波爾多 1840 - 1916 巴黎
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Redon’s eccentric works on paper were immortalized by the author Joris-Karl Huysmans (1848–1907) in his decadent novel À Rebours (1884). A failed architect, Redon studied briefly with Jean-Léon Gérôme (1824–1904), but a far more formative influence was the draughtsman and printmaker Rodolphe Bresdin (1822–85).
Redon’s early work consisted of phantasmagorical drawings and prints depicting such subjects as spiders and balloons with huge human eyes. Like many symbolist artists, he was drawn to a parallel literary world, especially the works of Baudelaire, Rimbaud and Edgar Allen Poe for which he provided illustrations. His haunting, visionary drawings produced in the 1880s and 1890s known as Noirs are still highly prized. Redon was taken up by the celebrated dealer Ambroise Vollard (1866–1939), who encouraged him to branch out his subject-matter and to work in oils and pastel. He became influenced by Japanese culture and started to produce floral still lifes both in oil and pastel after 1900. He also painted brightly colored works with an ethereal, spiritual content, often depicting classical figures such as Apollo, Pandora and Cyclops. Another recurring motif in his later works was the boat. Redon was the single most represented French artist in the legendary 1913 Armory exhibition of modern art.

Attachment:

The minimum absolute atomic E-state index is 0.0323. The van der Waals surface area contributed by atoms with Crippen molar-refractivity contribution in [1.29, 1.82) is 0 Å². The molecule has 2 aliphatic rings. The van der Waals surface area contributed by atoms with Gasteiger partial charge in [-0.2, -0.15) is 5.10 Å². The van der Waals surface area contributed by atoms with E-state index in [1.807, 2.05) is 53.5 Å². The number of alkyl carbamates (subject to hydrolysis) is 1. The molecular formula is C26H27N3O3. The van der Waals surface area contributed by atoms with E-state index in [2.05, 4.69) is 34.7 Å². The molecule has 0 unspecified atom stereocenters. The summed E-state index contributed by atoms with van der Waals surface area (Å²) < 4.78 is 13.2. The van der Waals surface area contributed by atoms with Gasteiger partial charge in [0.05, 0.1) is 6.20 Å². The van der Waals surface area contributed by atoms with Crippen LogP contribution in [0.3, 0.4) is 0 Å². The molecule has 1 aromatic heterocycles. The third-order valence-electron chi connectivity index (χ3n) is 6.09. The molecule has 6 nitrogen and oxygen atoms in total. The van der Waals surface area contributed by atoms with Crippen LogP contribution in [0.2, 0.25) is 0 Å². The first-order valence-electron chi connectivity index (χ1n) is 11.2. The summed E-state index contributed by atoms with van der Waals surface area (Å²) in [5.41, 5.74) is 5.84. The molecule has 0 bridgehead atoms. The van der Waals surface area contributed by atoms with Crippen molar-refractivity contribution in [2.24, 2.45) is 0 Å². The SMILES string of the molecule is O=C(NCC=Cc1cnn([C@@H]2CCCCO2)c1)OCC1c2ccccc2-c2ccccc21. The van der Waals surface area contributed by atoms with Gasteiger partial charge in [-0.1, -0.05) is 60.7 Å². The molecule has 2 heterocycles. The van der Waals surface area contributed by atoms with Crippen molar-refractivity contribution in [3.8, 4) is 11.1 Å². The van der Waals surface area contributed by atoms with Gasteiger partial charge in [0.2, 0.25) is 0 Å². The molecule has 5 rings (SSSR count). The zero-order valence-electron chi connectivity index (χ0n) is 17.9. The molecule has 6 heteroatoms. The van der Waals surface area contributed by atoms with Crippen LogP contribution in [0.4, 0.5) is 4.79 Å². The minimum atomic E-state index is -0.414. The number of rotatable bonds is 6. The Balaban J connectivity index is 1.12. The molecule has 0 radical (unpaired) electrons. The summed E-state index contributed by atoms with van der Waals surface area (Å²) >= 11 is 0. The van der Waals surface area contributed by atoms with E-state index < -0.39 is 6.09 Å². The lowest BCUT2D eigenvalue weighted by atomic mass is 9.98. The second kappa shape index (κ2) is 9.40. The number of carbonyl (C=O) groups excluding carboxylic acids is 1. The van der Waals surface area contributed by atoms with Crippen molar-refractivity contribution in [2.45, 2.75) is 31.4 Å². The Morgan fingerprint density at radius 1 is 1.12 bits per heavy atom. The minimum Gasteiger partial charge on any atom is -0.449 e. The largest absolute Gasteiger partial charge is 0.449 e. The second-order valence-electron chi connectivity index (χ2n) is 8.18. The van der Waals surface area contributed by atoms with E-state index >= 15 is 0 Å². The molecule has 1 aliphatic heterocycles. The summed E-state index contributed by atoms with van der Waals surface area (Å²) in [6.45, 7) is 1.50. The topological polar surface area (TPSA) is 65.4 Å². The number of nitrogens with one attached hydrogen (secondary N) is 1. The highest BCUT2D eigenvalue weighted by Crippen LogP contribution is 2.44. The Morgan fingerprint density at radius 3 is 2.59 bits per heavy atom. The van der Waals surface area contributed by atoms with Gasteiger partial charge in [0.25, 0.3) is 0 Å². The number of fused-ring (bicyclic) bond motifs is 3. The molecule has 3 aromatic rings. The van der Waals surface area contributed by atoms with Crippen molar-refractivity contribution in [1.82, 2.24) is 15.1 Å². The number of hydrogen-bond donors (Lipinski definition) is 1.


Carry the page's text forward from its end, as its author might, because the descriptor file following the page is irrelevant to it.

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Books on Odilon Redon
Raphaël Bouvier, Jodi Hauptman and Margret Stuffmann, Odilon Redon, exh. cat. Ostfildern, 2014.
Luis Miguel García Mora ed., Odilon Redon, 1840-1916, exh. cat., Madrid, 2012.
Jodi Hauptman, Beyond the Visible: The Art of Odilon Redon, exh. cat. New York, 2005.
Douglas W. Druick ed., Odilon Redon, Prince of Dreams, 1840-1916, exh cat., Chicago, 1994.
Alec Wildenstein, Odilon Redon: Catalogue Raisonné de l’Oeuvre Peint et Dessiné, Paris, 1992-98.